I always think it’s interesting to look at how copywriters strike a balance between honesty and deceit.
On the one hand, good copy is honest, frank, and upfront. That doesn’t change. But, as copywriters, we’re routinely called upon to lie. How many times do you use ‘I’ or ‘We’ in copy, but really you’re speaking as the client? How often do you take on a different personality to get the right voice for a certain piece?
Part of our job is pretending to be somebody we’re not. But that’s okay.
Telling A Seductive Lie
The techniques that we use as copywriters are the same techniques that people use in their personal lives all the time. The way that we communicate with customers draws on the same social skill that we use to communicate with our family, friends, lovers.
When I first started out as a copywriter, I knew a girl called Lucy. She was a great friend and somebody I could always turn to, just a phone call away when I was overjoyed, heartbroken or just bored.
One day, the roles were reversed – she turned to me for support. That was unexpected.
She was inconsolable. I’d never heard anything like it. You see, Lucy was in love. His name was Alex and he was kind, and thoughtful, and honest.
Or so she thought.
In fact, he had been lying to her for all thirteen-and-a-half months of their relationship. He had lied about almost everything – his education, his high-flying job, his first girlfriend. He had even gone so far as to tell her these stories about a younger brother that, it later transpires, didn’t even exist.
As you can imagine, Lucy was devastated. Being terrible at dealing with situations like this, I went with my gut. I set about telling her that he was worthless, that the way he had acted was reprehensible, and that she was better off without him.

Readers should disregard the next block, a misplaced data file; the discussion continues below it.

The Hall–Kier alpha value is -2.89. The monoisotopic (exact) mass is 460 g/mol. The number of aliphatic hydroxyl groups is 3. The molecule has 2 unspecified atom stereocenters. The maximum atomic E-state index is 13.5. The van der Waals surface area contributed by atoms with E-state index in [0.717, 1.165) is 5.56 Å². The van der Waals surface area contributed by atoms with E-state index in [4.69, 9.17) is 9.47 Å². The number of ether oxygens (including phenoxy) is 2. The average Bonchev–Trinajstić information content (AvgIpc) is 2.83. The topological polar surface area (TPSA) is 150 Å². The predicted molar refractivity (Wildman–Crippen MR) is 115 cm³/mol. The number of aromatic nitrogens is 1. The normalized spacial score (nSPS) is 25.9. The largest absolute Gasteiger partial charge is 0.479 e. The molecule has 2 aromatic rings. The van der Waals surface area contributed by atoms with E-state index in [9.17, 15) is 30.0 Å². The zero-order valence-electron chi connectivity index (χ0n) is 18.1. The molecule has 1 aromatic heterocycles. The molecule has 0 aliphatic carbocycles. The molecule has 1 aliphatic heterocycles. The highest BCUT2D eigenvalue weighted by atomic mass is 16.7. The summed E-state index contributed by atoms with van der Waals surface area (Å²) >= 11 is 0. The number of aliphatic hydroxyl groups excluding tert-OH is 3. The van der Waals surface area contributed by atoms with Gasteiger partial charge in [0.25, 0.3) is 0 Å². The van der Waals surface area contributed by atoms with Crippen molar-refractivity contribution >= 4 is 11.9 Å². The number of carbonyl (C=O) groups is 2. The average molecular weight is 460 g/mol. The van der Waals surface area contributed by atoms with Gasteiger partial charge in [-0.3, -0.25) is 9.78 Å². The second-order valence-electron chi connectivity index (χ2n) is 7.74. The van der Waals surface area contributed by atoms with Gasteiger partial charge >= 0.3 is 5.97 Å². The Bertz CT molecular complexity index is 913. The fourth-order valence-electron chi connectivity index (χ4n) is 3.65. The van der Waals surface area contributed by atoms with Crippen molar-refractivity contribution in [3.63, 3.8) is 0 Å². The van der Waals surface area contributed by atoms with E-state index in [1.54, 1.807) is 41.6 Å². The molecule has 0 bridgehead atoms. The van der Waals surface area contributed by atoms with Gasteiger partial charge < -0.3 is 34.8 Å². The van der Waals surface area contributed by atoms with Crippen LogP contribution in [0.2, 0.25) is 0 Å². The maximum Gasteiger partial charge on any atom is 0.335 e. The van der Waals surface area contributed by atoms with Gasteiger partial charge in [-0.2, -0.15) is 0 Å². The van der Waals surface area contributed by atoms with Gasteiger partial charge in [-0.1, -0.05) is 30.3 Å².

Lucy didn’t agree. She told me something that I’ll always remember – “I loved those lies more than anything.”
And, with some reluctance, I must admit that Alex was very good at what he did. He created a world that was rich with detail and incredibly enticing.
He had told a story from a fictional perspective, because that was the most attractive thing that he could do.
Lying Isn’t Always Bad For Copy
I think we can learn two different things from Lucy’s story.
First, it tells us that lies can be irresistibly attractive, as they were to her. With the freedom to make the quotes in your press release neater, or the copy on the blog post a more elegant version of events, it becomes easier to keep hold of readers from the first line to the last.
It also tells us that there are good times and bad times to lie! Although no customer is going to be upset if they find out the decision-making process detailed in a case-study is streamlined, it might be problematic to lie about the specifics of a product or service. Like Lucy, customers want to be absolutely sure of what they are getting!
Oh, and finally, it proves the seductiveness of lies, and the incredible way that fiction can be used to emphasise a point, or show it in a more memorable way.
Because – as I’m sure you’ve gathered – I’ve never known anybody called Lucy.